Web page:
By Julie Washington
The Plain Dealer, Cleveland
WWR Article Summary (tl;dr) Audrey Wallace and Amy Husted got the idea for their babysitting app “Komae” after belonging to a traditional babysitting co-op with 10 other friends. The group saved thousands of dollars in babysitting fees, and other parents wanted to join. With that concept in mind they simply added a little technology to the mix.
It’s expensive and time-consuming to find a babysitter for date night. So mom-entrepreneurs Audrey Wallace and Amy Husted created a business to fix that.
Their website and free app, Komae, manages a babysitting co-op among friends. Moms earn points when they watch other people’s kids, then use those points to get babysitting for date nights or other appointments. No money ever changes hands.
Since launching in 2016, Akron-based Komae has signed up nearly 9,000 participants, attracted $600,000 in funding, and won several pitch competitions. The startup also attracted $100,000 in angel investments from a local group of women investors.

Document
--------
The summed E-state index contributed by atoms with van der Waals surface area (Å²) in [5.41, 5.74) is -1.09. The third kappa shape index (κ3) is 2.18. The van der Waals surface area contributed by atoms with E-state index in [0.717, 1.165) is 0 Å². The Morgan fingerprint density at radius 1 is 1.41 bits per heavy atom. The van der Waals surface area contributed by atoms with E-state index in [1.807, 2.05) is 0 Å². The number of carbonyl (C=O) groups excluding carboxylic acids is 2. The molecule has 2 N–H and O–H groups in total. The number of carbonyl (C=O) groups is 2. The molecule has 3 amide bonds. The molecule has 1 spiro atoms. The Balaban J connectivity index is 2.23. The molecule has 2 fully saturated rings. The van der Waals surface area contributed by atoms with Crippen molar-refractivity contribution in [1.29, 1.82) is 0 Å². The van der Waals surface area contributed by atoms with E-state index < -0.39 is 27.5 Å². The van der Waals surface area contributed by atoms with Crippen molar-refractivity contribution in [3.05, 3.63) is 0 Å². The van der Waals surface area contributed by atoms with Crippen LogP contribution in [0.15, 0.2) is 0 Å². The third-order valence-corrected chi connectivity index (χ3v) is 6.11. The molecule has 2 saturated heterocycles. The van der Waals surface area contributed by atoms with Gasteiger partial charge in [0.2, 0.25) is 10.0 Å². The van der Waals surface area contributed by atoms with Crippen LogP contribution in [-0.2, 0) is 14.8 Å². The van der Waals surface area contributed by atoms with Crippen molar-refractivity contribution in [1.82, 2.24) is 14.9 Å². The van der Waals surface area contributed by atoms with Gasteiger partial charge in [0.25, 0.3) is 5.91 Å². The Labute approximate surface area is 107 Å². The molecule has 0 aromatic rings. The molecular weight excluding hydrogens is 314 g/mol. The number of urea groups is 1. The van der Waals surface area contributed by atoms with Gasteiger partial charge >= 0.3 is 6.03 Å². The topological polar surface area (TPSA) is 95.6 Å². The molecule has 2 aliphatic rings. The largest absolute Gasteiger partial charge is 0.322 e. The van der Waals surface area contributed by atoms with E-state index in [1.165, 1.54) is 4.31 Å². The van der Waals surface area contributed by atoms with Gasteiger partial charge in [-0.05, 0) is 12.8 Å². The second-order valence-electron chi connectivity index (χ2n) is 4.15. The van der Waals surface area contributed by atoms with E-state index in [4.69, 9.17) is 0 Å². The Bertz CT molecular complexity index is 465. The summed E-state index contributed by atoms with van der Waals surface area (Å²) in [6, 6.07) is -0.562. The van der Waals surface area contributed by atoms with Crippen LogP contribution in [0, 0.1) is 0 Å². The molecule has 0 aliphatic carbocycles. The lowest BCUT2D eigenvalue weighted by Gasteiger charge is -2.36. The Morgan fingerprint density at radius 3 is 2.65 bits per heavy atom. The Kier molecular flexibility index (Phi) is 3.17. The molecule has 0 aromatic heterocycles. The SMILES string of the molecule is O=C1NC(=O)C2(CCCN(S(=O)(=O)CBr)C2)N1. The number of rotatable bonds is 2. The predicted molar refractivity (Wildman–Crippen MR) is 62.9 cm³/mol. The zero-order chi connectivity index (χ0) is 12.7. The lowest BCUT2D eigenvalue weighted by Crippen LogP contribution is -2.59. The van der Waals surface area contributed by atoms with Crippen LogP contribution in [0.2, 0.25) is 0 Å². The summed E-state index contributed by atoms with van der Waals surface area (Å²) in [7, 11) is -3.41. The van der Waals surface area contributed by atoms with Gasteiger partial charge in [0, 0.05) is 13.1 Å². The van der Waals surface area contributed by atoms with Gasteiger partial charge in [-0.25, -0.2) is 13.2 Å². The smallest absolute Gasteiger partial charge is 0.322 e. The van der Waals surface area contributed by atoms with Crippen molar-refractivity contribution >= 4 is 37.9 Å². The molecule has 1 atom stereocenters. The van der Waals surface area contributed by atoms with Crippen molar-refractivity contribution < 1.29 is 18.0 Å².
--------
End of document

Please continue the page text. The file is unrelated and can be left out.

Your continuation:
In January, the startup debuted a new app design with additional features and an updated look.
Parents use Komae to get kid-free time for shopping, taking a yoga class, attending a wedding or simply taking a nap. The free app is most popular among families with pre-school kids, said Wallace, 35, of Akron.
“It’s OK to rely on your friends to get a break,” Wallace said.
She and Husted, 33, got the idea for Komae after belonging to a traditional babysitting co-op with 10 other friends. The group saved thousands of dollars in babysitting fees, and other parents wanted to join.
But the co-op’s dependence on tokens, a spreadsheet and Facebook to keep track of babysitting swaps was clunky and complicated. “We had to create a better way for people to swap sit with friends,” said Husted.